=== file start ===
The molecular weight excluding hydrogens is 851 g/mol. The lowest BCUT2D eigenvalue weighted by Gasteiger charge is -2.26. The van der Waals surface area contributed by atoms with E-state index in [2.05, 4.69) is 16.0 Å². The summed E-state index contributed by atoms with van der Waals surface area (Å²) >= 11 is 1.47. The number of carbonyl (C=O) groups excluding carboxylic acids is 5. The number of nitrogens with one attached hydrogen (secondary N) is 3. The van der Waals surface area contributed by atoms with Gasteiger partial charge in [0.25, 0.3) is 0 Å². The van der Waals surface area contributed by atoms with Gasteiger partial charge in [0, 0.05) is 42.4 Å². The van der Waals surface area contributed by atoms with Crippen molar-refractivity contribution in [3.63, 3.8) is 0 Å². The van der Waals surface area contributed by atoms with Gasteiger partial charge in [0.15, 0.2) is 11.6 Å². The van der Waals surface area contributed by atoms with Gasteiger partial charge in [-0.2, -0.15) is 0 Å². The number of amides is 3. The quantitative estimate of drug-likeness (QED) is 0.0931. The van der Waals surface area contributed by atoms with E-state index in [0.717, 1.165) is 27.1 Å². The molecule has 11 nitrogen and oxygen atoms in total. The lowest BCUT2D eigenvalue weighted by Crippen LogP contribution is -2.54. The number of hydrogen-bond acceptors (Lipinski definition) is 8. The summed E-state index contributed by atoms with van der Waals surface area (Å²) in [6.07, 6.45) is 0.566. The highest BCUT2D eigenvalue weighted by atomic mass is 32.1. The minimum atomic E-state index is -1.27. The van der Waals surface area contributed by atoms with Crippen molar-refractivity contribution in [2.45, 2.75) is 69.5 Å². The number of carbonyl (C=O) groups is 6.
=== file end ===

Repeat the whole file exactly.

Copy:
The molecular weight excluding hydrogens is 851 g/mol. The lowest BCUT2D eigenvalue weighted by Gasteiger charge is -2.26. The van der Waals surface area contributed by atoms with E-state index in [2.05, 4.69) is 16.0 Å². The summed E-state index contributed by atoms with van der Waals surface area (Å²) >= 11 is 1.47. The number of carbonyl (C=O) groups excluding carboxylic acids is 5. The number of nitrogens with one attached hydrogen (secondary N) is 3. The van der Waals surface area contributed by atoms with Gasteiger partial charge in [0.25, 0.3) is 0 Å². The van der Waals surface area contributed by atoms with Gasteiger partial charge in [0, 0.05) is 42.4 Å². The van der Waals surface area contributed by atoms with Crippen molar-refractivity contribution in [3.63, 3.8) is 0 Å². The van der Waals surface area contributed by atoms with Gasteiger partial charge in [0.15, 0.2) is 11.6 Å². The van der Waals surface area contributed by atoms with Gasteiger partial charge in [-0.2, -0.15) is 0 Å². The number of amides is 3. The quantitative estimate of drug-likeness (QED) is 0.0931. The van der Waals surface area contributed by atoms with E-state index in [0.717, 1.165) is 27.1 Å². The molecule has 11 nitrogen and oxygen atoms in total. The lowest BCUT2D eigenvalue weighted by Crippen LogP contribution is -2.54. The number of hydrogen-bond acceptors (Lipinski definition) is 8. The summed E-state index contributed by atoms with van der Waals surface area (Å²) in [6.07, 6.45) is 0.566. The highest BCUT2D eigenvalue weighted by atomic mass is 32.1. The minimum atomic E-state index is -1.27. The van der Waals surface area contributed by atoms with Crippen molar-refractivity contribution in [2.45, 2.75) is 69.5 Å². The number of carbonyl (C=O) groups is 6.